Silent Conflict

A Hidden History of Early Soviet-Western Relations

By (author) Michael Jabara Carley

Paperback - £26.00

Publication date:

16 January 2014

Length of book:

478 pages


Rowman & Littlefield Publishers

ISBN-13: 9781442225855

This deeply informed book traces the dramatic history of early Soviet-western relations after World War I. Michael Jabara Carley provides a lively exploration of the formative years of Soviet foreign policy making after the Bolshevik Revolution, especially focusing on Soviet relations with the West during the 1920s. Carley demonstrates beyond doubt that this seminal period—termed the “silent conflict” by one Soviet diplomat—launched the Cold War. He shows that Soviet-western relations, at best grudging and mistrustful, were almost always hostile. Concentrating on the major western powers—Germany, France, Great Britain, and the United States—the author also examines the ongoing political upheaval in China that began with the May Fourth Movement in 1919 as a critical influence on western-Soviet relations.

Carley draws on twenty-five years of research in recently declassified Soviet and western archives to present an authoritative history of the foreign policy of the Soviet state. From the earliest days of the Bolshevik Revolution, deeply anti-communist western powers attempted to overthrow the newly formed Soviet government. As the weaker party, Soviet Russia waged war when it had to, but it preferred negotiations and agreements with the West rather than armed confrontation. Equally embattled by internal struggles for power after the death of V. I. Lenin, the Soviet government was torn between its revolutionary ideals and the pragmatic need to come to terms with its capitalist adversaries. The West too had its ideologues and pragmatists. This illuminating window into the overt and covert struggle and ultimate standoff between the USSR and the West during the 1920s will be invaluable for all readers interested in the formative years of the Cold War.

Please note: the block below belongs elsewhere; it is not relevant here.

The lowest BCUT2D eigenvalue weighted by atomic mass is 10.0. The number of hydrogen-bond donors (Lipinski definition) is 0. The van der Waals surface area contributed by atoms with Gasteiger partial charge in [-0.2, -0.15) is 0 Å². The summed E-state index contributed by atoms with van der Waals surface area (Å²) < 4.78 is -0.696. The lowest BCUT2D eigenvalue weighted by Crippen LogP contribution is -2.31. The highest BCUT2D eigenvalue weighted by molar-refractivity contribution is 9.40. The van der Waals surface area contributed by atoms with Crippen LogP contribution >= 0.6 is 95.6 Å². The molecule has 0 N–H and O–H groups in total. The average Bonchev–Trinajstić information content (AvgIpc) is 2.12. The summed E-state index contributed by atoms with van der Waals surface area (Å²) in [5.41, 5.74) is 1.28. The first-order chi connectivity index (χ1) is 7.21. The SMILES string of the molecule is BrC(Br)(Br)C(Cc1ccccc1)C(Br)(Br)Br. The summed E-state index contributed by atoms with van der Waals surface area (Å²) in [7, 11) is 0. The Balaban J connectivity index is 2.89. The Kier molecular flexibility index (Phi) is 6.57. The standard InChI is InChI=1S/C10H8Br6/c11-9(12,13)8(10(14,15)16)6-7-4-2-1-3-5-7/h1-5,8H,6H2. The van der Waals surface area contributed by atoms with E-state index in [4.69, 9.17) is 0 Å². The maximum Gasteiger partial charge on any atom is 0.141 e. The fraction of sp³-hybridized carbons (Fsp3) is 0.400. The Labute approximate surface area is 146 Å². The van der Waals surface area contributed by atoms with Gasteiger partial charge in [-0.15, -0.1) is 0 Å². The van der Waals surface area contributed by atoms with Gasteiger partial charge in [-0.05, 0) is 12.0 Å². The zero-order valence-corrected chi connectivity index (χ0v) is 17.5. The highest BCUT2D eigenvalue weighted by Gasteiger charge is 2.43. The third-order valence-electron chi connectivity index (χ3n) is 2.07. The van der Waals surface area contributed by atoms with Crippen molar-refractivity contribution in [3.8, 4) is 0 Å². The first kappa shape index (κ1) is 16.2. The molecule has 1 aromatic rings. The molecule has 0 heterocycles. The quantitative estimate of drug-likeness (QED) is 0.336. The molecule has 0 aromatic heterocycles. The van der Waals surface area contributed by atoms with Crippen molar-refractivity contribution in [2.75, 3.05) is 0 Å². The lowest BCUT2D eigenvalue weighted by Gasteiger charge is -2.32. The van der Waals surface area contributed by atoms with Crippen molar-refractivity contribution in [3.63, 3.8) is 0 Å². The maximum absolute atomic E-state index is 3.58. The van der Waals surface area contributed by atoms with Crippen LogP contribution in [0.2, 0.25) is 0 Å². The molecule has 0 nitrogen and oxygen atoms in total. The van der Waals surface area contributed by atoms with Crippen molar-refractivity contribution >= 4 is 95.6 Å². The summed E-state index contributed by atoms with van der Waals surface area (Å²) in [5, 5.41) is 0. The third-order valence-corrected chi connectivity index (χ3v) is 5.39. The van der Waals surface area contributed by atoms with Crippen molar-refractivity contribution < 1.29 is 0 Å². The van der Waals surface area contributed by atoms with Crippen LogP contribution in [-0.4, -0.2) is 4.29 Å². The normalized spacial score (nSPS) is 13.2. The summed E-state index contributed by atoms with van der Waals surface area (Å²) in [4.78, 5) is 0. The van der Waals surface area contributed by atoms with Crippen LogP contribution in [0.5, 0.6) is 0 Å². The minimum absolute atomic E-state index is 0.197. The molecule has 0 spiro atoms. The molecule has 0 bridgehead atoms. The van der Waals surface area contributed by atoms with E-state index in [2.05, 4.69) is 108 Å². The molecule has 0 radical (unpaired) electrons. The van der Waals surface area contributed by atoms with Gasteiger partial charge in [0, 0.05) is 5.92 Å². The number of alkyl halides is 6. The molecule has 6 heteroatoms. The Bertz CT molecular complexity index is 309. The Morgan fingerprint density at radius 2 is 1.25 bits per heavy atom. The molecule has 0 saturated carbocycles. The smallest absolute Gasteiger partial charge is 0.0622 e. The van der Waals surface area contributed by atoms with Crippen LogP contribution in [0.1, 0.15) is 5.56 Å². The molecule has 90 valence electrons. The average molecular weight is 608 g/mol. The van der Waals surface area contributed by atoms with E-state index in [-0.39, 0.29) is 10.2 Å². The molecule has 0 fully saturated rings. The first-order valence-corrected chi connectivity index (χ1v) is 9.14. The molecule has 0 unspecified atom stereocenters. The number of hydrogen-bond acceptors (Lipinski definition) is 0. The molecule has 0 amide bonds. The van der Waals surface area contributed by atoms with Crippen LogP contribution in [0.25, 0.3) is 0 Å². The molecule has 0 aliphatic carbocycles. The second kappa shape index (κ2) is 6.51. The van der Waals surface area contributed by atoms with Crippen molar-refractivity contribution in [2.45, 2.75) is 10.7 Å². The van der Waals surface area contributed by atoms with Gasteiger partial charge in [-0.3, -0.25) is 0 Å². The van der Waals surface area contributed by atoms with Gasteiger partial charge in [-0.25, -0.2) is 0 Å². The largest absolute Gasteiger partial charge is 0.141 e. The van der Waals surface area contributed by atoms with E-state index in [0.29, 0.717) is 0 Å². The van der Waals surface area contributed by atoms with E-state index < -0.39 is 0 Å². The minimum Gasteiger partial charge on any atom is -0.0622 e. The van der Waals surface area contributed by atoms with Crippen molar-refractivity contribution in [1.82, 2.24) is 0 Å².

This superb book offers a compelling reinterpretation of the first decade of Soviet foreign policy, up to the late 1920s. Carley has thoroughly mined newly available Soviet archives on foreign policy while utilizing an extensive array of British, French, US, and other documents. The result is a lively, fresh analysis of Soviet foreign relations, mainly with the West, and ways Soviet relations with the West interacted with those in the East, especially in China. The author convincingly argues that the Soviet Commissariat of Foreign Affairs pursued a goal of normalizing relations with other countries to bolster the security of the Soviet Union through trading and other relationships. At the same time, foreign affairs professionals had to deal with leaders of the Communist International, who sought to promote revolution wherever possible, as well as with other political leaders who often inflamed the international situation with extremist rhetoric intended mainly for use in domestic power struggles. Viewing this period as the first cold war, Carley emphasizes that Soviet-Western relations were hostile from the time of the Bolshevik Revolution. Summing Up: Highly recommended. All levels and libraries.